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Cardiol Clin. 2003 Aug;21(3):471-82.

Putting prevention into daily practice.

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Division of Cardiology, Department of Medicine, 130 Mason Farm, Road Suite 4128, CB# 7075, Bioinformatics Building, University of North Carolina-Chapel Hill, Chapel Hill, NC 27599, USA.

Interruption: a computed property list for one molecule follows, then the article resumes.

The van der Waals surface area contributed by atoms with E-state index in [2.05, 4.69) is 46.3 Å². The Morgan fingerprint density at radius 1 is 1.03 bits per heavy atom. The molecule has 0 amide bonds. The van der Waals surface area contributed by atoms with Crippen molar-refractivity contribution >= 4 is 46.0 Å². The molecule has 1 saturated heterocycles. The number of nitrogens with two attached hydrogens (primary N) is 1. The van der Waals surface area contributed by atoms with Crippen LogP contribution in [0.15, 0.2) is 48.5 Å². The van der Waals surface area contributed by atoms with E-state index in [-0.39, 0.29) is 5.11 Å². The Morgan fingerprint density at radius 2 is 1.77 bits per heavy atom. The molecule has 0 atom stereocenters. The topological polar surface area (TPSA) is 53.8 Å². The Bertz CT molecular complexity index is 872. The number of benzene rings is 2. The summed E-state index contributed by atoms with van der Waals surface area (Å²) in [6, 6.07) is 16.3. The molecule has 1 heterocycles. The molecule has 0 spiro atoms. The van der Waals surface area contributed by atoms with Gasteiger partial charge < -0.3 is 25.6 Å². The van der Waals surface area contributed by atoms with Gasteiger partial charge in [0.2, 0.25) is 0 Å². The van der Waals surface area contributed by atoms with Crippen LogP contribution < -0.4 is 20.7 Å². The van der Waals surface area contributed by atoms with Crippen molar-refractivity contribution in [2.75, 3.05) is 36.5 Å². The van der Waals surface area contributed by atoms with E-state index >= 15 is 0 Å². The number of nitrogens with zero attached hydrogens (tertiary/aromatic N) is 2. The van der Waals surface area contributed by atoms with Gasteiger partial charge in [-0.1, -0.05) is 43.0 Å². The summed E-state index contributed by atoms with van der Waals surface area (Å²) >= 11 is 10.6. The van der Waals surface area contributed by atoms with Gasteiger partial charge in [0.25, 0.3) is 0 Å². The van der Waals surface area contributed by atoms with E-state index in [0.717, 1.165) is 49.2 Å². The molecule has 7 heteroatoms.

The future holds promise for expanding and effectively implementing preventive therapies to reduce cardiovascular risk. These preventive concepts are supported by sound science and strong evidence from multiple randomized, clinical trials. To be successful, the health care system must continue to provide financial resources to support physicians and other health care providers in preventive cardiovascular efforts. In the long run, this support should result in a decrease in the need for expensive high-technology, acute-care interventions. Health care provider teams involving physicians, nurses, and other providers will be necessary to ensure the success of these measures, and they must be integrated into the expanding network of inpatient and outpatient delivery systems. Finally, programs to train fellows, residents, and medical students in preventive skills will provide the basis for expanded application of cardiovascular risk therapies and will contribute to the ultimate widespread success in decreasing the morbidity and mortality from cardiovascular disease.

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